Skirting the great expanse of water that is the Firth of Forth, the region’s coastline is a buzz with watersports fanatics and newcomers to the sports. Lessons in surfing, diving, sea kayaking and sailing are readily available with the sheltered waters and pristine beaches of the Firth providing some of the best conditions in Scotland for all abilities.
Edinburgh is a very cycle-friendly city, letting cyclists gain access to parts of Edinburgh many don’t realise are there. As well as paths along the Union Canal and the Water of Leith, old railway lines have been pressed into service helping to avoid traffic and keep you moving. The region outside of Edinburgh is very rural, offering some of the best opportunities for visitors to visit castle ruins and more along cycle routes.
The golf courses across the region, particularly East Lothian, are world-renowned for their quality. Challenge yourself like a pro at Muirfield, which has played host to many major international tournaments like the 2013 Open Championship. The city of Edinburgh itself boasts the fourth oldest golf society in the world.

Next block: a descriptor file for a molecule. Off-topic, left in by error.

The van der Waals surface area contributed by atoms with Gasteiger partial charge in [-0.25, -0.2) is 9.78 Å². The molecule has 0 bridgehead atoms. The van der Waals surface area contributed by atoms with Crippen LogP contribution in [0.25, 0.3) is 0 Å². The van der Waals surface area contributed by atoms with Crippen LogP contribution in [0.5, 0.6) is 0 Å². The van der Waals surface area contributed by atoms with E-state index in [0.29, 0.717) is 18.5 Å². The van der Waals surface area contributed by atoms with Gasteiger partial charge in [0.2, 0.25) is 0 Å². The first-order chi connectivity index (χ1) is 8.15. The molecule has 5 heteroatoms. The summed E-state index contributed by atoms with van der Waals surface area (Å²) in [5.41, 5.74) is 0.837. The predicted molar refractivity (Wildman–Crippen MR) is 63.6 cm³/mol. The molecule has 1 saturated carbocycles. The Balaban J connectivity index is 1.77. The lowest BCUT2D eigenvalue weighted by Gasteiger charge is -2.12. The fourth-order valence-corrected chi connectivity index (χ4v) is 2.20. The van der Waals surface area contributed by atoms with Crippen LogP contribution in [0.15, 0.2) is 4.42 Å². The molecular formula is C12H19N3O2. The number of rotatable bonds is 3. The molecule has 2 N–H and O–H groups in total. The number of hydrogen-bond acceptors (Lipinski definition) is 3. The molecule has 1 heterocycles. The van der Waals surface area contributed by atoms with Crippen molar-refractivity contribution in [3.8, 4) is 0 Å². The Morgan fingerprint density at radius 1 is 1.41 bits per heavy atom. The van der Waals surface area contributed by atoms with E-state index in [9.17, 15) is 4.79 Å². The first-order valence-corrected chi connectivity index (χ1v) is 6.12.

If you’re not a golfer, but still want to enjoy some peace and tranquillity, why not take to the rivers, lochs and reservoirs for some fishing? Fish for salmon and trout in the Tyne and Esk rivers, Leadburn Manor Fly Fishing Centre, Rosslynlee Trout Fishery, or Gladhouse, Glencorse and Loganlea reservoirs.
The capital plays host to many international events, not least many sporting occasions. Murrayfield Stadium, the home of Scottish Rugby located in Edinburgh’s west end, is the arena for regular clashes in the Six Nations tournament and international tests as well as attracting spectators to cheer on local side Edinburgh Rugby in Heineken Cup ties and league matches.